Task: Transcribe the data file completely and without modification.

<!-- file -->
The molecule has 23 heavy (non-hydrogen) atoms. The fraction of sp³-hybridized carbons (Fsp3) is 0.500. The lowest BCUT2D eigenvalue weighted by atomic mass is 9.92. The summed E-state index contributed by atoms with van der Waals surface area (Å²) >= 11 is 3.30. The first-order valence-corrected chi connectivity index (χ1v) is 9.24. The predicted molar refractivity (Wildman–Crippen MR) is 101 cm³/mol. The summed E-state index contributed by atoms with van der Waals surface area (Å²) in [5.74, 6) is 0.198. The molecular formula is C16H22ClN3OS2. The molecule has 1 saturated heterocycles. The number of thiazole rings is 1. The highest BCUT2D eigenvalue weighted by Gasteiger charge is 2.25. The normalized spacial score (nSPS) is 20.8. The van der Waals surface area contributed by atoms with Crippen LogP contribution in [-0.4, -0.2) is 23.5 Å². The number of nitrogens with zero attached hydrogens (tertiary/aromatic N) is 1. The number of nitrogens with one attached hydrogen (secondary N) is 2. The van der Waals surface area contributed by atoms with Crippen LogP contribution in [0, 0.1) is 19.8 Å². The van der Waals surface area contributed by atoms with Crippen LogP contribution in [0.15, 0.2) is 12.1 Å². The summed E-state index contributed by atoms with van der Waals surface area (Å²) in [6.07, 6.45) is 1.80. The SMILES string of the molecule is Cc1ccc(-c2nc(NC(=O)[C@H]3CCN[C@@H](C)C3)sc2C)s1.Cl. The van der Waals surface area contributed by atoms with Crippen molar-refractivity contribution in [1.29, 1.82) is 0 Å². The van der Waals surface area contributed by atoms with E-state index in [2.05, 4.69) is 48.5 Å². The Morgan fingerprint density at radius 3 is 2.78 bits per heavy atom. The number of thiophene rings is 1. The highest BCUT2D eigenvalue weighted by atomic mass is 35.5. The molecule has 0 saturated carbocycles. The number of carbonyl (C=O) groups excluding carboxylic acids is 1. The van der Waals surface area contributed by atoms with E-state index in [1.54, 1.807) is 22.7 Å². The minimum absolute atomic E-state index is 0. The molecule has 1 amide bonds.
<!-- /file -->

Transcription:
The molecule has 23 heavy (non-hydrogen) atoms. The fraction of sp³-hybridized carbons (Fsp3) is 0.500. The lowest BCUT2D eigenvalue weighted by atomic mass is 9.92. The summed E-state index contributed by atoms with van der Waals surface area (Å²) >= 11 is 3.30. The first-order valence-corrected chi connectivity index (χ1v) is 9.24. The predicted molar refractivity (Wildman–Crippen MR) is 101 cm³/mol. The summed E-state index contributed by atoms with van der Waals surface area (Å²) in [5.74, 6) is 0.198. The molecular formula is C16H22ClN3OS2. The molecule has 1 saturated heterocycles. The number of thiazole rings is 1. The highest BCUT2D eigenvalue weighted by Gasteiger charge is 2.25. The normalized spacial score (nSPS) is 20.8. The van der Waals surface area contributed by atoms with Crippen LogP contribution in [-0.4, -0.2) is 23.5 Å². The number of nitrogens with zero attached hydrogens (tertiary/aromatic N) is 1. The number of nitrogens with one attached hydrogen (secondary N) is 2. The van der Waals surface area contributed by atoms with Crippen LogP contribution in [0, 0.1) is 19.8 Å². The van der Waals surface area contributed by atoms with Crippen LogP contribution in [0.15, 0.2) is 12.1 Å². The summed E-state index contributed by atoms with van der Waals surface area (Å²) in [6.07, 6.45) is 1.80. The SMILES string of the molecule is Cc1ccc(-c2nc(NC(=O)[C@H]3CCN[C@@H](C)C3)sc2C)s1.Cl. The van der Waals surface area contributed by atoms with Crippen molar-refractivity contribution in [1.29, 1.82) is 0 Å². The van der Waals surface area contributed by atoms with E-state index in [2.05, 4.69) is 48.5 Å². The Morgan fingerprint density at radius 3 is 2.78 bits per heavy atom. The number of thiophene rings is 1. The highest BCUT2D eigenvalue weighted by atomic mass is 35.5. The molecule has 0 saturated carbocycles. The number of carbonyl (C=O) groups excluding carboxylic acids is 1. The van der Waals surface area contributed by atoms with E-state index in [1.54, 1.807) is 22.7 Å². The minimum absolute atomic E-state index is 0. The molecule has 1 amide bonds.